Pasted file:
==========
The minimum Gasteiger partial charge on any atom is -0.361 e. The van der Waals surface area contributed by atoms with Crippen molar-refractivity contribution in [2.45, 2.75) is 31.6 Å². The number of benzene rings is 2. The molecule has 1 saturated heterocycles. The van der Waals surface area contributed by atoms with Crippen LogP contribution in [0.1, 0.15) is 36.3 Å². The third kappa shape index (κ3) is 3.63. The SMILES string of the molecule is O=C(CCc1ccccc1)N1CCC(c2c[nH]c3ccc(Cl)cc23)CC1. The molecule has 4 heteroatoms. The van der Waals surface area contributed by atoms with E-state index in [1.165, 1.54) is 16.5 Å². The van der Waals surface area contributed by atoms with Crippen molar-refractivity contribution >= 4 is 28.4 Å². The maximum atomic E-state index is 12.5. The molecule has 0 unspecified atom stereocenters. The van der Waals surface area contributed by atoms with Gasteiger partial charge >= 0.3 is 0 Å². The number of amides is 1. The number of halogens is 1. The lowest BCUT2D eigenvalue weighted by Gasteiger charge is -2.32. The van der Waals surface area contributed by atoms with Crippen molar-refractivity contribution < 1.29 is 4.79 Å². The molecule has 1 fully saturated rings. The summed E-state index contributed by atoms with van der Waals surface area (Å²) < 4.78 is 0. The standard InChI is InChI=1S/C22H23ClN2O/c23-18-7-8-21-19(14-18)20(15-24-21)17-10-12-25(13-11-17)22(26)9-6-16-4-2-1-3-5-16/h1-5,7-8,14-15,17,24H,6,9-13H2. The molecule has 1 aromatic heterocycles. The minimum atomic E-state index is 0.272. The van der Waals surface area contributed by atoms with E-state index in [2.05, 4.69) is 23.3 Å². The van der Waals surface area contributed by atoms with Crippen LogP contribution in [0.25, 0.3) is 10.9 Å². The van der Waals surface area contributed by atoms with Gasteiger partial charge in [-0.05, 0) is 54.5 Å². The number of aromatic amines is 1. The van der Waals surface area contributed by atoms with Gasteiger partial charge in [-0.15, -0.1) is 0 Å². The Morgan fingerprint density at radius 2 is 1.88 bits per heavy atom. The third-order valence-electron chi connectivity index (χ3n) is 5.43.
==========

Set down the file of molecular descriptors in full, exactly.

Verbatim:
The minimum Gasteiger partial charge on any atom is -0.361 e. The van der Waals surface area contributed by atoms with Crippen molar-refractivity contribution in [2.45, 2.75) is 31.6 Å². The number of benzene rings is 2. The molecule has 1 saturated heterocycles. The van der Waals surface area contributed by atoms with Crippen LogP contribution in [0.1, 0.15) is 36.3 Å². The third kappa shape index (κ3) is 3.63. The SMILES string of the molecule is O=C(CCc1ccccc1)N1CCC(c2c[nH]c3ccc(Cl)cc23)CC1. The molecule has 4 heteroatoms. The van der Waals surface area contributed by atoms with E-state index in [1.165, 1.54) is 16.5 Å². The van der Waals surface area contributed by atoms with Crippen molar-refractivity contribution >= 4 is 28.4 Å². The maximum atomic E-state index is 12.5. The molecule has 0 unspecified atom stereocenters. The van der Waals surface area contributed by atoms with Gasteiger partial charge >= 0.3 is 0 Å². The number of amides is 1. The number of halogens is 1. The lowest BCUT2D eigenvalue weighted by Gasteiger charge is -2.32. The van der Waals surface area contributed by atoms with Crippen molar-refractivity contribution < 1.29 is 4.79 Å². The molecule has 1 fully saturated rings. The summed E-state index contributed by atoms with van der Waals surface area (Å²) < 4.78 is 0. The standard InChI is InChI=1S/C22H23ClN2O/c23-18-7-8-21-19(14-18)20(15-24-21)17-10-12-25(13-11-17)22(26)9-6-16-4-2-1-3-5-16/h1-5,7-8,14-15,17,24H,6,9-13H2. The molecule has 1 aromatic heterocycles. The minimum atomic E-state index is 0.272. The van der Waals surface area contributed by atoms with E-state index in [2.05, 4.69) is 23.3 Å². The van der Waals surface area contributed by atoms with Crippen LogP contribution in [0.25, 0.3) is 10.9 Å². The van der Waals surface area contributed by atoms with Gasteiger partial charge in [-0.05, 0) is 54.5 Å². The number of aromatic amines is 1. The van der Waals surface area contributed by atoms with Gasteiger partial charge in [-0.15, -0.1) is 0 Å². The Morgan fingerprint density at radius 2 is 1.88 bits per heavy atom. The third-order valence-electron chi connectivity index (χ3n) is 5.43.